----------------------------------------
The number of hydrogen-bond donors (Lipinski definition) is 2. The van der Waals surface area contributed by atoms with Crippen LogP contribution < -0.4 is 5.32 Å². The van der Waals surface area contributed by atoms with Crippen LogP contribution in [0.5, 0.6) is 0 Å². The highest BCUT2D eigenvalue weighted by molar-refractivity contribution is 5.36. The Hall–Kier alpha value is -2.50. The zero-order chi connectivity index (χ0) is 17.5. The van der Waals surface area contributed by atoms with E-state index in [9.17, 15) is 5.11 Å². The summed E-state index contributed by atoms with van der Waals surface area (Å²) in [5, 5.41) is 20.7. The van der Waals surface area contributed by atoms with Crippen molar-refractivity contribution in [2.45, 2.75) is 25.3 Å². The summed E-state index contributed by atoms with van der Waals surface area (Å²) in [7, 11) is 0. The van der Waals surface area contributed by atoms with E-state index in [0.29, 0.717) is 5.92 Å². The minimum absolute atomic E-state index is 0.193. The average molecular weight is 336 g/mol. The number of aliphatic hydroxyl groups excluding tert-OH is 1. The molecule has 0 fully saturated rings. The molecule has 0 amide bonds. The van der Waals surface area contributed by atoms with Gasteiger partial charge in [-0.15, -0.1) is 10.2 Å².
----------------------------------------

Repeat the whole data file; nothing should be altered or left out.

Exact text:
The number of hydrogen-bond donors (Lipinski definition) is 2. The van der Waals surface area contributed by atoms with Crippen LogP contribution < -0.4 is 5.32 Å². The van der Waals surface area contributed by atoms with Crippen LogP contribution in [0.5, 0.6) is 0 Å². The highest BCUT2D eigenvalue weighted by molar-refractivity contribution is 5.36. The Hall–Kier alpha value is -2.50. The zero-order chi connectivity index (χ0) is 17.5. The van der Waals surface area contributed by atoms with E-state index in [9.17, 15) is 5.11 Å². The summed E-state index contributed by atoms with van der Waals surface area (Å²) in [5, 5.41) is 20.7. The van der Waals surface area contributed by atoms with Crippen molar-refractivity contribution in [2.45, 2.75) is 25.3 Å². The summed E-state index contributed by atoms with van der Waals surface area (Å²) in [7, 11) is 0. The van der Waals surface area contributed by atoms with E-state index in [0.29, 0.717) is 5.92 Å². The minimum absolute atomic E-state index is 0.193. The average molecular weight is 336 g/mol. The number of aliphatic hydroxyl groups excluding tert-OH is 1. The molecule has 0 fully saturated rings. The molecule has 0 amide bonds. The van der Waals surface area contributed by atoms with Gasteiger partial charge in [-0.15, -0.1) is 10.2 Å².